Somethings are easier figured without a confusing instruction manual involved, that was written by staff who speak another language and know very little English, you can tell by the bad translation.

 

So you simply can't go by a few bad reviews on any product. As an example my two Magnavox units had quite a few bad reviews and they were called worthless junk.

 

They have served me well from day 1, I do realize the mechanical parts and the laser will eventually start waring out, I can either have it serviced or by the parts myself.

 

Also be careful buying a used unit, if has a lot of ware and tear, you may not get much use out of it before it dies.

 

There are a lot of mechanical moving parts in a combo unit and one failed part, fails the whole unit and the purpose of having this type of machine. 

 

Let me know if you have come across a machine in your queries and I'll take a look at it. 

 

Any other questions please feel free to ask.

 

Bruce.


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#6 norms

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Posted 01 April 2013 - 12:07 PM

Thanks for the help. I went and purchased this unit.

 

http://www.walmart.com/ip/Magnavox-Dvd-Player-Vcr-Combo/11319408

 

So far it works great for the uncopyrighted tapes.  When I get those done I will move on to the copyrighted ones.  I will try the Grex unit to do that. After looking through the reviews online, I seem to have found more good reviews than bad ones so... I guess I will purchase it and give it a whirl when I'm ready to move on to those tapes which is liable to be a while (very time consuming) so this topic can probably be closed.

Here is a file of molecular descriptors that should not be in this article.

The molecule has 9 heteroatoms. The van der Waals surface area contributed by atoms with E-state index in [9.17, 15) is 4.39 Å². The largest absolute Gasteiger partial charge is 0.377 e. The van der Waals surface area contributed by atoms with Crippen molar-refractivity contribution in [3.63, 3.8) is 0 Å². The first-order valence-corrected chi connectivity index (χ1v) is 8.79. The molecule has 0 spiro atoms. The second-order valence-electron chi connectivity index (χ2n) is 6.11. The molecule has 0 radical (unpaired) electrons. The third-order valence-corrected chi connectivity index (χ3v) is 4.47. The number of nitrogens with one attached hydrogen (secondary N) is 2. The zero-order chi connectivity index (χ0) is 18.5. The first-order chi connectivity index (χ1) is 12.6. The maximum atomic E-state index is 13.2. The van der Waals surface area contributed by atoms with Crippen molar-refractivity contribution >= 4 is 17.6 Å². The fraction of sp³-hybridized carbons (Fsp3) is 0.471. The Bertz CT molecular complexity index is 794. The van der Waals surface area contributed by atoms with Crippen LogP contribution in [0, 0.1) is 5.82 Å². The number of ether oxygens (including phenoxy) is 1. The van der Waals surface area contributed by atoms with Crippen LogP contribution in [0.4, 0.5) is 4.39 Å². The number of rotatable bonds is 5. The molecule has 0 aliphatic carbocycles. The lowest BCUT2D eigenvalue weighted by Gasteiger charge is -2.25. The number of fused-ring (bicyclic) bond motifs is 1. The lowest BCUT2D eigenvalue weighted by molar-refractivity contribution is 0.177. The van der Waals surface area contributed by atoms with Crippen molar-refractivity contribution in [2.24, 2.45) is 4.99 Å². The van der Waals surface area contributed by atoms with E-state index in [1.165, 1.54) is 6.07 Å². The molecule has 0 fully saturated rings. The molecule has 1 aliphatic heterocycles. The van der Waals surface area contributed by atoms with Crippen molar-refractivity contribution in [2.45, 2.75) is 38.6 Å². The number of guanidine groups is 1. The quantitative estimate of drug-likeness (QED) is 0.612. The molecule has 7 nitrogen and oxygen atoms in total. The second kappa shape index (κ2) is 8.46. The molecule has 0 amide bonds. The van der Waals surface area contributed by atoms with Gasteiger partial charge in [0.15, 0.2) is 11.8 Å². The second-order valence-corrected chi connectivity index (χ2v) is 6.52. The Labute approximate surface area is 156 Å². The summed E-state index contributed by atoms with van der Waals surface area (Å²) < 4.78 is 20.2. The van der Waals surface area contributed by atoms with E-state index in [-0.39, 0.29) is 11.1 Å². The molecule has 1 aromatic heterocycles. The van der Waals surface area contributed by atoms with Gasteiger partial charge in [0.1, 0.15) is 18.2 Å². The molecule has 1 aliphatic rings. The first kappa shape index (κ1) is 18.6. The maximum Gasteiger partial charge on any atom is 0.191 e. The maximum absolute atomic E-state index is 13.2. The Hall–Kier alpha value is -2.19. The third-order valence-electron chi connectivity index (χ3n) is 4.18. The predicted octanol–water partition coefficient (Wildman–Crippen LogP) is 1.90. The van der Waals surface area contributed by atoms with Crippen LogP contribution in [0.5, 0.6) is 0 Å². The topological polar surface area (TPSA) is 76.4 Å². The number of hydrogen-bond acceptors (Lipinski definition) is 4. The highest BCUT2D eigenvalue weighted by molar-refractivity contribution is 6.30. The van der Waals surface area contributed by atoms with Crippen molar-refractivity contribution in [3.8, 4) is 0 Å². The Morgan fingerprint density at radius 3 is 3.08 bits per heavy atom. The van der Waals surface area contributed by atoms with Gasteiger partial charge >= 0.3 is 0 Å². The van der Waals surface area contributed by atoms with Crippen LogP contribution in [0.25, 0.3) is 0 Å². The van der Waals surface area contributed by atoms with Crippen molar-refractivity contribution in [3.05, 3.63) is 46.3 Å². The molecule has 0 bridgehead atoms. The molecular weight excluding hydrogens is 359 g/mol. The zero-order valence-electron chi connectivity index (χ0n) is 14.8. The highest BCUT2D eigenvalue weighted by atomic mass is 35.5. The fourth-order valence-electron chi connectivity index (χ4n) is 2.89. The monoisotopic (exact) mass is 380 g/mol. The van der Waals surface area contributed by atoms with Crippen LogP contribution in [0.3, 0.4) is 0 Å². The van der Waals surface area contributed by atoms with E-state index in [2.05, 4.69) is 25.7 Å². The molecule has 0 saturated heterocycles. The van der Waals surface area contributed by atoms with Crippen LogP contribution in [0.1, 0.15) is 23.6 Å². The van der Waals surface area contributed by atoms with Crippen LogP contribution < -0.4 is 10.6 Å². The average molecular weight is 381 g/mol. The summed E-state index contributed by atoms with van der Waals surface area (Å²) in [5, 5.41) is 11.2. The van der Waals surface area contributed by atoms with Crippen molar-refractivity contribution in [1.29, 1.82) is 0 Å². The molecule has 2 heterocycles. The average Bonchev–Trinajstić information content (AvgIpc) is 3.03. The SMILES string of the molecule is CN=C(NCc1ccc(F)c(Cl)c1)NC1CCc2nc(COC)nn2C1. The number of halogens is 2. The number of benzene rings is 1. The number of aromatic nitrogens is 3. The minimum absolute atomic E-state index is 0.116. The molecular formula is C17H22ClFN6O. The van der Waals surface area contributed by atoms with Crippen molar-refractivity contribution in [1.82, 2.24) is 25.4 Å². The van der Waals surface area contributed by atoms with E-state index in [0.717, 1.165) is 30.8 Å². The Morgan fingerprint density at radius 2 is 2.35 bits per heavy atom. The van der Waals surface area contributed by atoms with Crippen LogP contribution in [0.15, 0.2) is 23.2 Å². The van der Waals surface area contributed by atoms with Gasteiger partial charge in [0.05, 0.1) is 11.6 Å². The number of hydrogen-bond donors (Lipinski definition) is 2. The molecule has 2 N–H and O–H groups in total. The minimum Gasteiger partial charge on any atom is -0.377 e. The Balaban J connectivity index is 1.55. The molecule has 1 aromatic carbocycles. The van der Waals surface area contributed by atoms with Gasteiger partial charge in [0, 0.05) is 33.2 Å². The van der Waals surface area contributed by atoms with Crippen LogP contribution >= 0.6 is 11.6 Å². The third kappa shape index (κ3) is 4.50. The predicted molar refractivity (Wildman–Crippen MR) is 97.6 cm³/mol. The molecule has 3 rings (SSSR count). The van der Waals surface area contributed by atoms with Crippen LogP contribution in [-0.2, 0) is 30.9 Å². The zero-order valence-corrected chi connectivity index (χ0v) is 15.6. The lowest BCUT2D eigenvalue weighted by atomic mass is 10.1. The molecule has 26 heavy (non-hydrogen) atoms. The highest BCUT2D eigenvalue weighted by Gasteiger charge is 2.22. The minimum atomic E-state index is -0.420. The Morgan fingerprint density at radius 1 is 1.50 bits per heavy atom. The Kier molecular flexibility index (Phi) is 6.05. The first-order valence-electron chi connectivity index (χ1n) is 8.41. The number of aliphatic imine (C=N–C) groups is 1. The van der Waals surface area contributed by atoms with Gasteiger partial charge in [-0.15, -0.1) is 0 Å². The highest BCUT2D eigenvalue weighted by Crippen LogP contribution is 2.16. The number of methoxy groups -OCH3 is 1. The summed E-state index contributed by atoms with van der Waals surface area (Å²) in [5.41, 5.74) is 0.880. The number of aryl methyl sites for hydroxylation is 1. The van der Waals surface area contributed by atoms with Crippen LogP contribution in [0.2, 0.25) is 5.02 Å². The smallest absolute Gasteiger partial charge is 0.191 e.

Thanks again



#7 TechnoNinja

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Posted 05 April 2013 - 12:55 AM

does it really have to be a combo unit? cause i use the roxio vhs to dvd converter and it is by far a lot cheaper. and it works perfectly for me.



#8 MrBruce1959

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Posted 08 April 2013 - 01:44 PM

@ TechnoNinja: No it does not have to be a combo unit, and like you, I also have Roxio's VHS to DVD converter. I mostly use the

 

included Roxio Sound Editor for splitting up full MP3 albums into separate mp3 files or use it for burning my vinyl records to

 

my computer as MP3s. It is an excellent program for the price.

 

The Magnavox DVD recorder/VCR combo is also an excellent product, specially the unit I have, which includes an NTSC Digital

 

and Analog RF tuner for OTA  television recording. Sadly this unit is no longer available, however the unit norms bought has

 

inputs for attaching an external Digital RF converter or Cable/Satellite receiver. 

 

By the way, if the Central Processing Unit (CPU) is not powerful enough to handle large packets on the USB ports, the videos can

 

end up with the audio running many seconds ahead of the video. There is nothing more annoying than a video where the

 

words spoken do not match the mouth movements. The DVD/VCR combo does not suffer from this type of problem.

 

Bruce.


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#9 lti

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Posted 08 April 2013 - 04:04 PM

You could also connect a DVD recorder to your old VCR, but they are expensive. You can also use any video capture device with your computer, not just one specifically sold as a device to convert tapes to DVD.

 

I see that the VCR/DVD combo you recommended has a fan. That's good. My DVD recorder probably wouldn't have died if it had a fan... or heatsinks.


Edited by lti, 08 April 2013 - 04:11 PM.


#10 norms

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Posted 08 April 2013 - 04:33 PM

Look at my first post. My VCR & DVD player/recorder died at the same time so Roxio won't work for me and it is almost impossible to find just a "new" VCR unit only.



#11 MrBruce1959

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Posted 08 April 2013 - 09:28 PM

I see that the VCR/DVD combo you recommended has a fan. That's good. My DVD recorder probably wouldn't have died if it had a fan... or heatsinks.